Wisden has termed Pakistani wicketkeeper-batsman Mohammad Rizwan as the man for all situations, while including him in it’s Current World Test XI.
A select Wisden panel has picked a world Test XI, based on both current form and their overall record. It was up to the panel to decide on the balance of the side, as well as the batting order.
The panelists included managing editor of Wisden.com Ben Gardner, Wisden.com features writer Taha Hashim, and Wisden India editor Aadya Sharma.
Wisden’s current world Test XI includes Rohit Sharma (India), Marnus Labuschagne (Australia), Joe Root (England), Steve Smith (Australia), Kane Williamson (New Zealand) (c), Mohammad Rizwan (Pakistan) (wk), Ravindra Jadeja (India), Ravichandran Ashwin (India), Pat Cummins (Australia), James Anderson (England) and Jasprit Bumrah (India).
Rohit Sharma (43 matches, 3,047 runs @ 46.87, 8 100s): Rohit’s got the record and he’s got the technique. It would be interesting to know whether he would have got in before his bumper series in England, though. At that point he’d looked promising in Australia and had all the home runs, but would we have felt then that he was nailed on? I don’t know. He has been doing well at home, but to do well in Australia and then in England seals the deal for me.
Marnus Labuschagne (18 matches, 1,885 runs @ 60.80, 5 100s): He averages more than 70 at number three, beyond the already incredible average of 60, and I had to get him in somewhere.
Joe Root (101 matches, 9,278 runs @ 50.15, 23 100s): He’s had a phenomenal year so he’s in form and he’s also got the career record to tell us that this isn’t just a one-off.
Steve Smith (77 matches, 7,540 runs @ 61.80, 27 100s): Smith just has to get in this team.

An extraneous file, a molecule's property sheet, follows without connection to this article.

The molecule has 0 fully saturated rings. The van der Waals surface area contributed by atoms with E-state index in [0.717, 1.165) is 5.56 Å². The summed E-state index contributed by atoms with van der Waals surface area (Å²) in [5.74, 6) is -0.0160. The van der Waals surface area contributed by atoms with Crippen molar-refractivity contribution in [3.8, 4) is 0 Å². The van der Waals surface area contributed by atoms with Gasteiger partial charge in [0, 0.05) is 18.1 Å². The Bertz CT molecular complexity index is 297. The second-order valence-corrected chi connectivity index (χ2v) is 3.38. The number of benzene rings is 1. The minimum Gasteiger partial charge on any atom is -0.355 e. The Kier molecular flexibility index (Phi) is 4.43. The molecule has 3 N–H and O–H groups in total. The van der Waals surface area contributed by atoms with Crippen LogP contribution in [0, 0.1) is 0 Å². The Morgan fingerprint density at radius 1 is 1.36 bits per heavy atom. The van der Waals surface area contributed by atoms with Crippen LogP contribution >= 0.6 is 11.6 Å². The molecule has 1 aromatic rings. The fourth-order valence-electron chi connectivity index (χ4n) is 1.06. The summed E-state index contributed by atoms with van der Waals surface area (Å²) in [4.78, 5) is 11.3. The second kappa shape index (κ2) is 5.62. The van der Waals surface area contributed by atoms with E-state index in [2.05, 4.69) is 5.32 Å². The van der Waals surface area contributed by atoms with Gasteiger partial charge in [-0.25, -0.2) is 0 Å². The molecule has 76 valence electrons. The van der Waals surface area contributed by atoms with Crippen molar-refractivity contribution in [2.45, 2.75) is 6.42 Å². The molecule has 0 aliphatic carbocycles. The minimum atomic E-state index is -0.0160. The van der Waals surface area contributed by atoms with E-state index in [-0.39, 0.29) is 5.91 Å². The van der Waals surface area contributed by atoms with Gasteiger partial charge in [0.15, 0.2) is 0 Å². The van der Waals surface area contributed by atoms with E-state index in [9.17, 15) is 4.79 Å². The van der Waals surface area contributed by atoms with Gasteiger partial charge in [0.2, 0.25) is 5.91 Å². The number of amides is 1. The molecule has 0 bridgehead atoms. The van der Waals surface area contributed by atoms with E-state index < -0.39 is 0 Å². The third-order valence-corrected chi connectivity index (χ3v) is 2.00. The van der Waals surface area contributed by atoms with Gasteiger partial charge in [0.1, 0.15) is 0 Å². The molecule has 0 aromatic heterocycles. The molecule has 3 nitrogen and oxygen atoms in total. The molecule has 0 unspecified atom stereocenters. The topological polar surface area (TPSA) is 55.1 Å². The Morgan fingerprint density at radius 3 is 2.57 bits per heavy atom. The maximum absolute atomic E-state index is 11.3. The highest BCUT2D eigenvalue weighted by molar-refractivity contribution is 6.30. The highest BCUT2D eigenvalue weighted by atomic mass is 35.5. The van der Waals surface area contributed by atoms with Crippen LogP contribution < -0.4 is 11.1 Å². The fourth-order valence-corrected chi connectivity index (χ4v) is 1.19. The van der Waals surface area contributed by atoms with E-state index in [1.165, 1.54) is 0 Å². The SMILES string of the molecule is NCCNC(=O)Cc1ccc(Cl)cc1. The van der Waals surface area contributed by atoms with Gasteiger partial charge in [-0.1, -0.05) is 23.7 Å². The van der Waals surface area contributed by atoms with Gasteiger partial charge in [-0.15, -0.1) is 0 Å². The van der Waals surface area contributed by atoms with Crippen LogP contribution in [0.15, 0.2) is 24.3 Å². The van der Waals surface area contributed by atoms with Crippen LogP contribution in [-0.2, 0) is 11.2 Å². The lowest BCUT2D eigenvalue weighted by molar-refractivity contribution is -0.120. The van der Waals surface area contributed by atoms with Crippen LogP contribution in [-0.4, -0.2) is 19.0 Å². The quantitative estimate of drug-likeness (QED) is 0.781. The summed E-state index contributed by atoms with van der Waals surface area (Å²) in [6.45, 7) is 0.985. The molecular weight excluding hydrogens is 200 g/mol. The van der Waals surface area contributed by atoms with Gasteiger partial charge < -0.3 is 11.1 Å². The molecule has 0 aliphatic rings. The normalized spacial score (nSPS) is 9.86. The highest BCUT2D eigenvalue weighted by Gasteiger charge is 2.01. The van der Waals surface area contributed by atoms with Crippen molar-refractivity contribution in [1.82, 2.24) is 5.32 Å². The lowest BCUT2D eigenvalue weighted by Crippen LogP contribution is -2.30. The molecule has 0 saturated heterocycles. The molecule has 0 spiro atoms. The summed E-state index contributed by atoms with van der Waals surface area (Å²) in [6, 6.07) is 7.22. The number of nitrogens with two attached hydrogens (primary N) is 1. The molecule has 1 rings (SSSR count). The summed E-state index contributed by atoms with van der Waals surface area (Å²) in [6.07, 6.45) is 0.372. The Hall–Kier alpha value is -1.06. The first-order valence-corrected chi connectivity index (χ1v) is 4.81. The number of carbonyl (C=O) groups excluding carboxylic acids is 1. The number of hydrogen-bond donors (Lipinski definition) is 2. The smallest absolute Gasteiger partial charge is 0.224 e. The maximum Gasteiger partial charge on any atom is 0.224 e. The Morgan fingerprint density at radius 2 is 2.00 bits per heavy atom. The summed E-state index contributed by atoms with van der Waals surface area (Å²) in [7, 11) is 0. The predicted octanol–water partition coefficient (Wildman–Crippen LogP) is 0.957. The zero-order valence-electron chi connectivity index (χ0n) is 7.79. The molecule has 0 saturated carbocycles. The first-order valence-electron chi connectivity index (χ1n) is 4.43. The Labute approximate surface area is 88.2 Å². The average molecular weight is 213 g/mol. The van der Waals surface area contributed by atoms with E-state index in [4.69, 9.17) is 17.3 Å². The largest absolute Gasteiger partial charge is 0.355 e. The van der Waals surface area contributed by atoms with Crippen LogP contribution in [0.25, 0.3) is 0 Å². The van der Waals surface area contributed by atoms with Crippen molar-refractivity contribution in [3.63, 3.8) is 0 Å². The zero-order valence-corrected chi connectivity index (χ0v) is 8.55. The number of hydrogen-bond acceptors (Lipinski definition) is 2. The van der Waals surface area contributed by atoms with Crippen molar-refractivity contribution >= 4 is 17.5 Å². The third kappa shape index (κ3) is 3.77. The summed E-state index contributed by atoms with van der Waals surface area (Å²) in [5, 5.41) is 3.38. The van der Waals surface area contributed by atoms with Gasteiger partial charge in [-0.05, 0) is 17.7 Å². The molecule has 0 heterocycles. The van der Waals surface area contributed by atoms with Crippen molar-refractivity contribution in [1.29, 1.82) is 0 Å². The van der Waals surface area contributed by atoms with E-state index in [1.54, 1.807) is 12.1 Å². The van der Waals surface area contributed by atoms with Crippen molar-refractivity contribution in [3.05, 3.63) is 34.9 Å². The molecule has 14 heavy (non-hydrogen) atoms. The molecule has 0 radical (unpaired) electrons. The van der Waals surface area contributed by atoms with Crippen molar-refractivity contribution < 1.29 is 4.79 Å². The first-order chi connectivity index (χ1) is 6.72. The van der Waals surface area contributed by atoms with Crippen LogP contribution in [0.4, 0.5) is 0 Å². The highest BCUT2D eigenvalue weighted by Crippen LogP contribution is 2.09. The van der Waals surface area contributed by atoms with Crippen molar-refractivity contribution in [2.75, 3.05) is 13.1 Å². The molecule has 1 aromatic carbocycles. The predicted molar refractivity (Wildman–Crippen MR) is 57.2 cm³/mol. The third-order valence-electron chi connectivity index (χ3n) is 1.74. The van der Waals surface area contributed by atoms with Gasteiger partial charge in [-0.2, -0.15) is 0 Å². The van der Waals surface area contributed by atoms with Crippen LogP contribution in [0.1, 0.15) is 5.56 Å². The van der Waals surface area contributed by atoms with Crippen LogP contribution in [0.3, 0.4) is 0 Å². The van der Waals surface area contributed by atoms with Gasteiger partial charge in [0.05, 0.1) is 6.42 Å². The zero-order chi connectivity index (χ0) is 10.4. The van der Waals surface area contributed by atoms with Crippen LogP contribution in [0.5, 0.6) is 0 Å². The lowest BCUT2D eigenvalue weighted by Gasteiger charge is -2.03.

Kane Williamson (85 matches, 7,230 runs @ 53.95, 24 100s) (c): He has the record and the big thing he’s added to the CV this year, he’s captained the side that won the World Test Championship. With The Big Four, it felt justified to leave Kohli out because it’s been two years since his last century, but with the other three, I couldn’t look past them.
Mohammad Rizwan (17 matches, 914 runs @ 41.54, 1 100) (wk): You can just rely on him in any situation. He’ll score whatever type of runs you need and he’s very good technically. This was partly based on his white-ball form but the manner in which he’s scored his white-ball runs suggests that he is a man for all situations. The one thing that works against Rizwan is the fact that he’s only played 17 Tests, but he does average 42 across those matches which is pretty good.
It’s Rizwan for me. Rishabh Pant was obviously a great batsman but the only thing that comes with him is that doubt over his consistency. Rizwan has great technique and could do really well across conditions, across attacks.
Ravindra Jadeja (56 matches, 227 wickets @ 24.96): His evolution as a cricketer in the last two or three years, particularly as a lower-order batsman who can bring the team up when the chips are down – he’s done really well.
Ravichandran Ashwin (79 matches, 413 wickets @ 24.56): He’s done so well recently and it seems like he continues to get better. There was always this question mark over his overseas record. But the way he bowled in Australia showed he’s the complete bowler now. It was a pity we didn’t see that in England.
Pat Cummins (34 matches, 164 wickets @ 21.59): He’s almost like Glenn McGrath but a bit quicker. He doesn’t depend on seam movement or swing, he just recognises that if you’re quick enough and honing in on that top-of-off area, you can contribute wherever.
James Anderson (166 matches, 632 wickets @ 26.62): He continues to be one of the best bowlers in the world and his numbers over the last one-and-a-half years speak for themselves.
Jasprit Bumrah (24 matches, 101 wickets @ 22.79): Bumrah doesn’t go for many runs and he can change the game in an instant by taking the pitch completely out of the equation.

Wisden terms Rizwan as a man for all situations 1


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